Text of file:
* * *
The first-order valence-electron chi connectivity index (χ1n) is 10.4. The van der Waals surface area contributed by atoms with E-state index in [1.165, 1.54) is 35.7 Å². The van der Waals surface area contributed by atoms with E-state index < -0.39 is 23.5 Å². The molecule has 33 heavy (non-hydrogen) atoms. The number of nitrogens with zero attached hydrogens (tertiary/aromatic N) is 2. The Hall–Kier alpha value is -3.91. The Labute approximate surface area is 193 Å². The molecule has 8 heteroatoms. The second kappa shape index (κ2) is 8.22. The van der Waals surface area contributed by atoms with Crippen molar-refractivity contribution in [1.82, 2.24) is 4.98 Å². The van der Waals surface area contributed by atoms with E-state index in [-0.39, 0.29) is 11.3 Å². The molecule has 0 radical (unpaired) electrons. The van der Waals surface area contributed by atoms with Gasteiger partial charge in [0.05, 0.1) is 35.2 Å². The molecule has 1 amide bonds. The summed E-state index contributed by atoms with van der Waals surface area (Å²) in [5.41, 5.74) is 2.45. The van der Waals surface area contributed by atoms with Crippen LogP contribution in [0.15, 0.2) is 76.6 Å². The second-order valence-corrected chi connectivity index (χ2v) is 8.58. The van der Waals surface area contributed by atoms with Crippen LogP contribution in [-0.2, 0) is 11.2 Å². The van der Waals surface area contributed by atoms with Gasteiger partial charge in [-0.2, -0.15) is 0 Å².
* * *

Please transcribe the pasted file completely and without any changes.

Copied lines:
The first-order valence-electron chi connectivity index (χ1n) is 10.4. The van der Waals surface area contributed by atoms with E-state index in [1.165, 1.54) is 35.7 Å². The van der Waals surface area contributed by atoms with E-state index < -0.39 is 23.5 Å². The molecule has 33 heavy (non-hydrogen) atoms. The number of nitrogens with zero attached hydrogens (tertiary/aromatic N) is 2. The Hall–Kier alpha value is -3.91. The Labute approximate surface area is 193 Å². The molecule has 8 heteroatoms. The second kappa shape index (κ2) is 8.22. The van der Waals surface area contributed by atoms with Crippen molar-refractivity contribution in [1.82, 2.24) is 4.98 Å². The van der Waals surface area contributed by atoms with E-state index in [-0.39, 0.29) is 11.3 Å². The molecule has 0 radical (unpaired) electrons. The van der Waals surface area contributed by atoms with Gasteiger partial charge in [0.05, 0.1) is 35.2 Å². The molecule has 1 amide bonds. The summed E-state index contributed by atoms with van der Waals surface area (Å²) in [5.41, 5.74) is 2.45. The van der Waals surface area contributed by atoms with Crippen LogP contribution in [0.15, 0.2) is 76.6 Å². The second-order valence-corrected chi connectivity index (χ2v) is 8.58. The van der Waals surface area contributed by atoms with Crippen LogP contribution in [-0.2, 0) is 11.2 Å². The van der Waals surface area contributed by atoms with Gasteiger partial charge in [-0.2, -0.15) is 0 Å².